Do you own and drive a car of any kind in the United States? If yes, you’re well aware of the skyrocketing gas prices that are entirely out of control. They’re worse in some states than others, but no matter where you go, fueling up will cost you a pretty penny. The national average of gas prices is out of control but will soon get worse in the US. What’s causing high gas prices, and which US states have the highest gas prices?
What is the national average gas price in the United States?
According to AAA, as of March 8, 2022, the national average gas price in the US is $4.173 for regular. Of course, those who pay for more expensive gas are even worse off. Mid-grade fuel costs $4.460 on average, Premium costs $4.730, and Diesel costs $4.755. The average price of gasoline in the states is rising daily, and it isn’t at a slow pace. According to Car and Driver, the March 8 average is up 10 cents per gallon since the previous day. Moreover, gas prices are up 63 cents since February 24, also known as the day on which Russia first invaded Ukraine.
This is only the second time ever that the national average has eclipsed the $4 mark. The last time that happened was in 2008. Contrarily, not every state is charging over $4 for gasoline, and in fact, many aren’t. In reality, enough states are reaching $5 or more for their gas prices that the average has risen beyond $4. Unfortunately, there’s not a state in the country with affordable or cheap gas prices at the moment.
Which US states have the highest gas prices?
If you live somewhere that rides the line of the national average of $4 per gallon of gas, consider yourself lucky. In some places, like LA County, California, that would be regarded as a substantial discount. For the first time, this week brought LA County’s average price per gallon above $5. In addition, some gas stations are even selling premium fuel for as high as $7.25 per gallon this week. For reference, some trucks and SUVs have a 40-gallon tank which would cost about $290 to fill from empty at that price.
Everyone knows everything is expensive in California, right? Well, other states aren’t feeling much better at the pump. In the Philadelphia area, fuel reached $4.05 per gallon late in the week. That’s up 43 cents since last month, which was about a week ago. According to CAD, Patrick De Haan of GasBuddy said via Twitter that San Francisco hit $5 per gallon and more cities are likely to reach the same number.
What is causing high gas prices?
CBSLA noted that inflation played a role in the recent increase in gas prices along with the COVID-19 pandemic. However, De Haan said there’s only one thing causing high gas prices right now.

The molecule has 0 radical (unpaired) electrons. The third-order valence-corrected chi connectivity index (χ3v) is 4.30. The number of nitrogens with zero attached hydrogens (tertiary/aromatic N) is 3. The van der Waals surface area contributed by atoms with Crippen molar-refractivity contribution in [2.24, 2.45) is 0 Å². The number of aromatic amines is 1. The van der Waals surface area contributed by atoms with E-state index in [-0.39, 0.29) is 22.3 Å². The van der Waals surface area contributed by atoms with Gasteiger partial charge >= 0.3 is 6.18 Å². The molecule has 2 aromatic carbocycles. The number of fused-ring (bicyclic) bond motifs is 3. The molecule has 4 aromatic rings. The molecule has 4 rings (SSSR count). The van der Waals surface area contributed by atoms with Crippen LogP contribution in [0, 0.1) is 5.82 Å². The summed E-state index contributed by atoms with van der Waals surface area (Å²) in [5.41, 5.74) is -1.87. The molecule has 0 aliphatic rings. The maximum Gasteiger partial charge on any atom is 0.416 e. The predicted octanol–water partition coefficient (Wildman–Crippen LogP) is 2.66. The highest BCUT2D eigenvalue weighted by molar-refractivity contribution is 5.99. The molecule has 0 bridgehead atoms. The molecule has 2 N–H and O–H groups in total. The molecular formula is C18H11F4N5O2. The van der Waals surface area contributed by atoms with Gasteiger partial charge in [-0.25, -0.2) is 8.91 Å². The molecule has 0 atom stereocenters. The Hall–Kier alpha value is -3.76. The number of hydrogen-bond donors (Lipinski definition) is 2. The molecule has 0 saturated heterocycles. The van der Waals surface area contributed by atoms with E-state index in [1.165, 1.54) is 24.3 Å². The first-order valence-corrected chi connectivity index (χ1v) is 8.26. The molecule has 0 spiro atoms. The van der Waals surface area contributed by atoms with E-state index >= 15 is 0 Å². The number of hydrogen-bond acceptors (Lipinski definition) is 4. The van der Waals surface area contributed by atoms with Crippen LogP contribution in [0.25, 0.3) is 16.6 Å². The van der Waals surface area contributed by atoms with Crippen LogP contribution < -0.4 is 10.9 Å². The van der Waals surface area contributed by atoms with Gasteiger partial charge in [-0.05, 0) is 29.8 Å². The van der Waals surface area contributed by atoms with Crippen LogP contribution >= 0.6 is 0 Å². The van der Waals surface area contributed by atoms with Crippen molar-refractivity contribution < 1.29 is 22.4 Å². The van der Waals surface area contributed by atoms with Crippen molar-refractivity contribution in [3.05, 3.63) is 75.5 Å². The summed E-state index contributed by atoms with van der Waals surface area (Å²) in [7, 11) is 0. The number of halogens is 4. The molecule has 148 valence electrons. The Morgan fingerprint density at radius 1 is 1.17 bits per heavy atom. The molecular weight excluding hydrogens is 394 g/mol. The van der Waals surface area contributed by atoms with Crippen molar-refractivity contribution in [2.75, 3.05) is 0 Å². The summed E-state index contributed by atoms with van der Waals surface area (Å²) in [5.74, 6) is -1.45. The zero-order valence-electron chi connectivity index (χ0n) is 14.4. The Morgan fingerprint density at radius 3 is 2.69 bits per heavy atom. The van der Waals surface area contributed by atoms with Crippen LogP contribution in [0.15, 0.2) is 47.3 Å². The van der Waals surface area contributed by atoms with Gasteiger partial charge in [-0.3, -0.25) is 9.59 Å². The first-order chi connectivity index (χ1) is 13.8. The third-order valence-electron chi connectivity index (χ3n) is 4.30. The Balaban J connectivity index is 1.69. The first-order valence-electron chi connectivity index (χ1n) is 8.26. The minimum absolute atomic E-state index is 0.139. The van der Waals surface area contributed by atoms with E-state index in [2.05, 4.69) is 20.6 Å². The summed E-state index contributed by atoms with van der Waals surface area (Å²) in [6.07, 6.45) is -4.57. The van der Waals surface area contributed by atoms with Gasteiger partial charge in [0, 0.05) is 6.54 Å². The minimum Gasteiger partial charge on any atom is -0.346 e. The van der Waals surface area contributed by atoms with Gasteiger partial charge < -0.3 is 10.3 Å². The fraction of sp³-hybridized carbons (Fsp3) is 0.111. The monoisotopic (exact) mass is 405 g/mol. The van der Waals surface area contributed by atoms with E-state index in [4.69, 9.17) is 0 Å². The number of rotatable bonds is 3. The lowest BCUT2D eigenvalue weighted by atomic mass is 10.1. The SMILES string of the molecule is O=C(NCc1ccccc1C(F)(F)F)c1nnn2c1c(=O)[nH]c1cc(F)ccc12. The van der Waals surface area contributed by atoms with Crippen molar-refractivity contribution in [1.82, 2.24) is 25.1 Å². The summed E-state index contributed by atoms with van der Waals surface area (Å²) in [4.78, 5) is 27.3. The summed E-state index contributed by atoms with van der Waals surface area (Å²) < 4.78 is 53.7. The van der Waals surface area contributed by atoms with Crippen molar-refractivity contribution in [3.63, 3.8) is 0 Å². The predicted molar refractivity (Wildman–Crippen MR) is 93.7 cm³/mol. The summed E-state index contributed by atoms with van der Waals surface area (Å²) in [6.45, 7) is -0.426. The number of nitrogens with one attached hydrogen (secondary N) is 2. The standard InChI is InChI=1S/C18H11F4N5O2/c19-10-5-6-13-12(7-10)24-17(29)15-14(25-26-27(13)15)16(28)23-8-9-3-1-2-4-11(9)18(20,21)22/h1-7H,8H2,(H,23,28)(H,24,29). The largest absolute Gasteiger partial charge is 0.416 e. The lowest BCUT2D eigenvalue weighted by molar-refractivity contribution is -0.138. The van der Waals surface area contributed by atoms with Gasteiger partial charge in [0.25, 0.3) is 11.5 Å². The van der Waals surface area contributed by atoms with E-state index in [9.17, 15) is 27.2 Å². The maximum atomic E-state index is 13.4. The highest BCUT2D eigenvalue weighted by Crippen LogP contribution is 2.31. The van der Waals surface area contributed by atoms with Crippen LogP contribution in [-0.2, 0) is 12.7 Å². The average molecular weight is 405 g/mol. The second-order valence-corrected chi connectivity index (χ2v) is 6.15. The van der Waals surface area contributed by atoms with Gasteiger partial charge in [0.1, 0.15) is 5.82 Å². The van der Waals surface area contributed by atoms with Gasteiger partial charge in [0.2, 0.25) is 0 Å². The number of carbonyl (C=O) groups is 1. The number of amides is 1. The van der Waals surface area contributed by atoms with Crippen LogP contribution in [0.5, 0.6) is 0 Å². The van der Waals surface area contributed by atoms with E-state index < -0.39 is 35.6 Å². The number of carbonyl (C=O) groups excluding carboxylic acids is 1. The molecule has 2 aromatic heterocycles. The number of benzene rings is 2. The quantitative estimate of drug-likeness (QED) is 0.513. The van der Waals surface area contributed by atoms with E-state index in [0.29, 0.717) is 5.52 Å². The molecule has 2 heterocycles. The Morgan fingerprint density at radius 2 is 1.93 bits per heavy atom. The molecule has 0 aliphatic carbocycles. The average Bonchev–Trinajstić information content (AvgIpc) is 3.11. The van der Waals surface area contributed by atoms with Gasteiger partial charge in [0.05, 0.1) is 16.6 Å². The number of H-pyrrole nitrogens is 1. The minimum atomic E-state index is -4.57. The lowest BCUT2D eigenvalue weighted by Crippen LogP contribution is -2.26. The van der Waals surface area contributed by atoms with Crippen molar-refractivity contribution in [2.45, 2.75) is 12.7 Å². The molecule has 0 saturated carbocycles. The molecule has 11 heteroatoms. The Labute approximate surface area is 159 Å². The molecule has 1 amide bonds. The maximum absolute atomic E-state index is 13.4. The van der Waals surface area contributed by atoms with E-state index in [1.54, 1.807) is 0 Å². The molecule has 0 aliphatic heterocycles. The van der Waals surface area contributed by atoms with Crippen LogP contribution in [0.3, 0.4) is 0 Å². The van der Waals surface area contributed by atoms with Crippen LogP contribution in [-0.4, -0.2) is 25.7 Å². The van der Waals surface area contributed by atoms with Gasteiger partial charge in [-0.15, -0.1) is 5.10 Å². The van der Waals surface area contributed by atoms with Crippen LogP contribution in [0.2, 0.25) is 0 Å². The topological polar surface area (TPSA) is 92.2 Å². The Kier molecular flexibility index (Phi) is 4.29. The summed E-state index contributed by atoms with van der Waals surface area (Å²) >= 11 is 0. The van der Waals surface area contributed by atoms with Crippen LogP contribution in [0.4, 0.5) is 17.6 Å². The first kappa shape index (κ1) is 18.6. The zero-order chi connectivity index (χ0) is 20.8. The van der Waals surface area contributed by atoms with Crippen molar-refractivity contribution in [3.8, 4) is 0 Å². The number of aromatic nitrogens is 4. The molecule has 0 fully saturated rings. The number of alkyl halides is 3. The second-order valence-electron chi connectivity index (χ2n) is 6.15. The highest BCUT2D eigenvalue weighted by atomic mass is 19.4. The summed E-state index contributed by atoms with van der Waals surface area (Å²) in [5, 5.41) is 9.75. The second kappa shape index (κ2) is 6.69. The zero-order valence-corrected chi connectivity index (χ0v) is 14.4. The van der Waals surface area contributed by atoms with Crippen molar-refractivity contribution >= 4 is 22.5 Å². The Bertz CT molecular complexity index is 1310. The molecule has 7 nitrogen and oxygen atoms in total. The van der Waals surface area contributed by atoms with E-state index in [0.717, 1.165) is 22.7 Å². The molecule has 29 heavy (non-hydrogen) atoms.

“To make it implicitly clear, this is the cost of bipartisan sanctions on Russia for their war on Ukraine, [$4 per gallon] was unlikely to have happened without Russian action,” he said.
Fortunately, President Biden, along with other country leaders, is attempting to ease the pain a bit for American citizens. In his State of the Union speech this week, he announced that the US and 30 other countries are working on releasing 60 million barrels of oil from strategic reserves worldwide. The president claimed that thirty million of those barrels would come from America’s Strategic Petroleum Reserve. Adding that this “will help blunt the gas prices here at home.”
Why will gas prices continue rising?
According to GasBuddy, international sanctions crippling Russia’s crude oil exports are one cause of the price spike but are not the only reason it expects fuel prices to continue their upward trajectory. Other factors like the seasonal demand for gas, refinery maintenance, and the switch to summer-blend gas will all play a part. GasBuddy expects all of these factors along with the geopolitical tensions to bring gas prices above $4.25 per gallon on average by Memorial Day. Fortunately, after that, GasBuddy expects the prices to begin dropping at a slow pace. The national average should be down to around $3.78 by December 2022, which wouldn’t usually sound great, but it does with the current standard.
In conclusion, gas prices are out of control but will soon get worse. On average, the price for a gallon of gas is the highest its ever been. Fuel has reached above five or even six dollars in some places, which is an astronomical amount. If you live in one of the places yet to eclipse the $4 per gallon mark, count your blessings and hope the upward trend doesn’t reach your area soon. We’re hopeful that the president and other leaders’ plan to deploy reserves will ease the pain a bit soon. If not, we’ll be waiting until late into the summer before we start to see positive change. Those are the answers to your gas price questions like, what is causing high gas prices and which US state has the highest gas prices? Finally, the national average is the highest its ever been and will worsen soon.